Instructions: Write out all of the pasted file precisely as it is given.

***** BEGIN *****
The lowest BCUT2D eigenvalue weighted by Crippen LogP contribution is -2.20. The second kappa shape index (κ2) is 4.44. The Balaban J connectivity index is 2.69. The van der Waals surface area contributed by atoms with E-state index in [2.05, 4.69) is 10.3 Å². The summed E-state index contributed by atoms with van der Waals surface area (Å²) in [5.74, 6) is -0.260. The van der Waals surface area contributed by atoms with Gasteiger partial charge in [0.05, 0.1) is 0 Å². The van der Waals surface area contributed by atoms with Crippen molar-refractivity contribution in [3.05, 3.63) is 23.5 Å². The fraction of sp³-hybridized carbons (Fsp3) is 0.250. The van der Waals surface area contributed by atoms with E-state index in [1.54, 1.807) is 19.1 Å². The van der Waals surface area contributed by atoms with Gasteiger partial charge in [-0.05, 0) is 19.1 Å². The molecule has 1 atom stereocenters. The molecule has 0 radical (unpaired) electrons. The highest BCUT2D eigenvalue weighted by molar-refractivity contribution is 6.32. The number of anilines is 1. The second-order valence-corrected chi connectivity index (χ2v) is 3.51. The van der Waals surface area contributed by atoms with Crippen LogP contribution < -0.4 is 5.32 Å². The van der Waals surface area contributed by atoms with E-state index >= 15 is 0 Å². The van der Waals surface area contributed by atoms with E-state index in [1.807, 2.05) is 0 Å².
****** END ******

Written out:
The lowest BCUT2D eigenvalue weighted by Crippen LogP contribution is -2.20. The second kappa shape index (κ2) is 4.44. The Balaban J connectivity index is 2.69. The van der Waals surface area contributed by atoms with E-state index in [2.05, 4.69) is 10.3 Å². The summed E-state index contributed by atoms with van der Waals surface area (Å²) in [5.74, 6) is -0.260. The van der Waals surface area contributed by atoms with Gasteiger partial charge in [0.05, 0.1) is 0 Å². The van der Waals surface area contributed by atoms with Crippen molar-refractivity contribution in [3.05, 3.63) is 23.5 Å². The fraction of sp³-hybridized carbons (Fsp3) is 0.250. The van der Waals surface area contributed by atoms with E-state index in [1.54, 1.807) is 19.1 Å². The van der Waals surface area contributed by atoms with Gasteiger partial charge in [-0.05, 0) is 19.1 Å². The molecule has 1 atom stereocenters. The molecule has 0 radical (unpaired) electrons. The highest BCUT2D eigenvalue weighted by molar-refractivity contribution is 6.32. The number of anilines is 1. The second-order valence-corrected chi connectivity index (χ2v) is 3.51. The van der Waals surface area contributed by atoms with Crippen LogP contribution < -0.4 is 5.32 Å². The van der Waals surface area contributed by atoms with E-state index >= 15 is 0 Å². The van der Waals surface area contributed by atoms with E-state index in [1.807, 2.05) is 0 Å².